The 5.6x57R and 5.6x57 RWS
By Chuck Hawks
The 5.6x57 and 5.6x57R were introduced in 1964 by the technicians at RWS of Germany specifically for use on Roe buck and chamois (about 50 pound live weight). They exceed the minimum German government energy standards for legal use on such game.
There are not very many .22 caliber cartridges designed specifically for use on even the smallest species of medium game, so the 5.6x57 is unusual in that regard. It is also unusual in that there are adapters to let 5.6x57 rifles shoot .22 LR and .22 WMR practice ammunition. Apparently this is a popular concept in Europe. For this reason the 5.6x57 case was designed with a thick wall neck, and for use with fairly high pressure (near maximum) loads--a point for the reloader to remember.
The 5.6x57 case has a lot of capacity for a .22, more than a .220 Swift or any other .22 with which I am familiar, and about on a par with the 6mm Remington. The 5.6x57R uses a rimmed (flanged) case of identical capacity and capability. The 5.6x57 and 5.6x57R use standard 5.56mm (.224") diameter bullets.
RWS offers factory loads for the 5.6x57 and 5.6x57R using 74 grain Cone Point bullets (SD .211). This is an expanding game bullet, not a frangible varmint bullet. RWS also loads a similar FMJ bullet designed for use on foxes and other fur bearing animals. I do not know if thes bullets are available to European handloaders. Hirtenberger (Austria), Nammo Laupa (Finland), Norma (Sweden), and Sellier & Bellot (CZ) do not appear to offer 5.6x57 factory loads. So for an understanding of the capabilities of the 5.6x57 we will have to rely on the RWS factory load.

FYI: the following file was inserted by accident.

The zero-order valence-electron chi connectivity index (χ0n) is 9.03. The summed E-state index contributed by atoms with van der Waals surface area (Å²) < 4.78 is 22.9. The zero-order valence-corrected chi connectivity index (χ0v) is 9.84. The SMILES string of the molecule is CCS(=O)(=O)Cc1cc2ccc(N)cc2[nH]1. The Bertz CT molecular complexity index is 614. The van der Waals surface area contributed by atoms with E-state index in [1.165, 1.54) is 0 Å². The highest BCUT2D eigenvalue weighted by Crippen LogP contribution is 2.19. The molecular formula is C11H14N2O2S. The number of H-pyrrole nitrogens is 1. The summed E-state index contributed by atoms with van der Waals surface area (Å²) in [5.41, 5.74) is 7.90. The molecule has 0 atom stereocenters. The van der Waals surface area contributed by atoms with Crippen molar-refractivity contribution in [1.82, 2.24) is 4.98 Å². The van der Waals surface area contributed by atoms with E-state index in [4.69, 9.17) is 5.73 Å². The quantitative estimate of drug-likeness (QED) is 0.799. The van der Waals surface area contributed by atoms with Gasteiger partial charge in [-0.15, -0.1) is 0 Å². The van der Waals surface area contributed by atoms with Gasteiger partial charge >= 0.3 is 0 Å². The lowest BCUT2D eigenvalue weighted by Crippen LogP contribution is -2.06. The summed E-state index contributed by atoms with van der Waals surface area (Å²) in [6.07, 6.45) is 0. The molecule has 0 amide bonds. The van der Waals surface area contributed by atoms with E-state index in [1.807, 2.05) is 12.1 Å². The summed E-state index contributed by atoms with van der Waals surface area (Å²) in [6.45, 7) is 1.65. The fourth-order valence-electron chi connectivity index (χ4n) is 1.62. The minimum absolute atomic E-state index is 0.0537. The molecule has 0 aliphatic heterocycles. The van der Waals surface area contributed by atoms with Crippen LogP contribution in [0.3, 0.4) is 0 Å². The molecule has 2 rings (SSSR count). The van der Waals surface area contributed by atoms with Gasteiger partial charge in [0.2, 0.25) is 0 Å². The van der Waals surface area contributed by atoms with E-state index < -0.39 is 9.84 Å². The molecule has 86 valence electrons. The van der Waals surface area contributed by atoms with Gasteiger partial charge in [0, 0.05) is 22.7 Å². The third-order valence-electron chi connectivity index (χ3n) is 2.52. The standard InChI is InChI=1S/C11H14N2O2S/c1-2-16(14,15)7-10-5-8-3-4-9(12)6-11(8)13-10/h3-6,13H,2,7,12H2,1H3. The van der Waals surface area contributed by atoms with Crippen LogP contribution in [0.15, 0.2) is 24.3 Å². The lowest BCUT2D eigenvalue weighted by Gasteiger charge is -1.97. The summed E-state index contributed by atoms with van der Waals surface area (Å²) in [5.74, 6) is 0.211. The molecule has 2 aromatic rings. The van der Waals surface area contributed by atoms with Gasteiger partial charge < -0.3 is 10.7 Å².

The 5.6x57 and 5.6x57R will drive a bullet of any given weight about 100 fps faster than the .220 Swift, which makes them the most powerful .22 caliber factory produced cartridges with which I am familiar. The big RWS cartridges are at their best with slow burning powders and the heaviest bullets available. For reloaders this generally means bullets weighing 60-63 grains and 68-70 grains.
The RWS factory loads for the 5.6x57 and 5.6x57R start the 74 grain Cone Point bullet at a MV of 1040 meters/second (3380 fps) and a MV of 2600 Joule. The RWS ballistics table suggests that 215 meters is the optimum zero range for these loads, and shows the following trajectory: +3.5 cm at 100 meters, -1.5 cm at 200 meters, and -16 cm at 300 meters.
Handloaders can drive 60-63 grain bullets at MV's of 3700 fps. The Hornady Handbood, Third Edition shows that their 60 grain bullets can be driven at 3700 fps with 43.1 grains of N204 powder, or 38.8 grains of IMR 4320 powder. These Hornady loads used RWS cases and Federal 215 primers, and were tested in a 22" rifle barrel.
The trajectory of such a load using the Hornady 60 grain Spire Point bullet looks like this (Hornady figures): +2.6" at 100 yards, +3.4" at 200 yards, 0 at 300 yards, and -8.8" at 400 yards. It should be noted that the Hornady Spire Point, like most 60 grain .22 caliber bullets, is intended for use on varmints, not big game. However, Nosler offers a 60 grain Partition spitzer bullet (BC .228, SD .171) that, at 6.5x57 velocities, should be suitable for game like chamois, Roe buck, and the smallest antelope species.
Note: A more extensive article about the 5.6x57 RWS can be found on the Rifle Cartridge Page.
Copyright 2005, 2013 by Chuck Hawks. All rights reserved.